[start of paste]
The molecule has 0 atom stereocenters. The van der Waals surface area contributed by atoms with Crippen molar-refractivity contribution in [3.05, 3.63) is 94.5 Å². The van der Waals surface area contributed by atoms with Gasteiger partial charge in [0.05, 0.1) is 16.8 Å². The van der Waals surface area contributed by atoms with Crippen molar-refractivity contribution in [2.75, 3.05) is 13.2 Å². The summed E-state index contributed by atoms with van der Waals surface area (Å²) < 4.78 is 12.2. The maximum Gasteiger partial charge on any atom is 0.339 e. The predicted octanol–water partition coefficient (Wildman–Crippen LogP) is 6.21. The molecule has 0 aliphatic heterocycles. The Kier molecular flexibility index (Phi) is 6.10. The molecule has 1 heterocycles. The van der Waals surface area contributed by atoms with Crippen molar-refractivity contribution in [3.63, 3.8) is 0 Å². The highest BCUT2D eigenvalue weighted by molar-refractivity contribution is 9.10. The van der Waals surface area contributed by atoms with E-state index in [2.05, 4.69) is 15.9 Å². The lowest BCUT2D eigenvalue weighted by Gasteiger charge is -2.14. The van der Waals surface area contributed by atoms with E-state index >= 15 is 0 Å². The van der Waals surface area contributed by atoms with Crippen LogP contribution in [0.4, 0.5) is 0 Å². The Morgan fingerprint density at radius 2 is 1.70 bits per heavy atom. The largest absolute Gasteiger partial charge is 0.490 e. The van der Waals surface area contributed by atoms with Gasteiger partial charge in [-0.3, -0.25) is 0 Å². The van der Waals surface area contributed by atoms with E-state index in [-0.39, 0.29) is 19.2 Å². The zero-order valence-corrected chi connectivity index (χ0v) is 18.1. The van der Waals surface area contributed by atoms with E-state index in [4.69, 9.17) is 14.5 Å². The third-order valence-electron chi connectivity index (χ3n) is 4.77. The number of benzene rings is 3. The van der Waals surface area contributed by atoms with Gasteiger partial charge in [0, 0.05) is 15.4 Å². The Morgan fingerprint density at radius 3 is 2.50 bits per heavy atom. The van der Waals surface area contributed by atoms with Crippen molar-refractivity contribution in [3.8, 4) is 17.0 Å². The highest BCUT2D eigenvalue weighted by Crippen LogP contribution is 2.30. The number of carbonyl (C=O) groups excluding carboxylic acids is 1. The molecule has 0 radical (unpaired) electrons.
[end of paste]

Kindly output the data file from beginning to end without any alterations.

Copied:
The molecule has 0 atom stereocenters. The van der Waals surface area contributed by atoms with Crippen molar-refractivity contribution in [3.05, 3.63) is 94.5 Å². The van der Waals surface area contributed by atoms with Gasteiger partial charge in [0.05, 0.1) is 16.8 Å². The van der Waals surface area contributed by atoms with Crippen molar-refractivity contribution in [2.75, 3.05) is 13.2 Å². The summed E-state index contributed by atoms with van der Waals surface area (Å²) < 4.78 is 12.2. The maximum Gasteiger partial charge on any atom is 0.339 e. The predicted octanol–water partition coefficient (Wildman–Crippen LogP) is 6.21. The molecule has 0 aliphatic heterocycles. The Kier molecular flexibility index (Phi) is 6.10. The molecule has 1 heterocycles. The van der Waals surface area contributed by atoms with Crippen molar-refractivity contribution in [3.63, 3.8) is 0 Å². The highest BCUT2D eigenvalue weighted by molar-refractivity contribution is 9.10. The van der Waals surface area contributed by atoms with E-state index in [2.05, 4.69) is 15.9 Å². The lowest BCUT2D eigenvalue weighted by Gasteiger charge is -2.14. The van der Waals surface area contributed by atoms with E-state index >= 15 is 0 Å². The van der Waals surface area contributed by atoms with Crippen LogP contribution in [0.4, 0.5) is 0 Å². The Morgan fingerprint density at radius 2 is 1.70 bits per heavy atom. The largest absolute Gasteiger partial charge is 0.490 e. The van der Waals surface area contributed by atoms with Gasteiger partial charge in [-0.3, -0.25) is 0 Å². The van der Waals surface area contributed by atoms with E-state index in [-0.39, 0.29) is 19.2 Å². The zero-order valence-corrected chi connectivity index (χ0v) is 18.1. The van der Waals surface area contributed by atoms with E-state index in [4.69, 9.17) is 14.5 Å². The third-order valence-electron chi connectivity index (χ3n) is 4.77. The number of benzene rings is 3. The van der Waals surface area contributed by atoms with Gasteiger partial charge in [0, 0.05) is 15.4 Å². The Morgan fingerprint density at radius 3 is 2.50 bits per heavy atom. The van der Waals surface area contributed by atoms with Crippen molar-refractivity contribution in [3.8, 4) is 17.0 Å². The highest BCUT2D eigenvalue weighted by Crippen LogP contribution is 2.30. The number of carbonyl (C=O) groups excluding carboxylic acids is 1. The molecule has 0 radical (unpaired) electrons.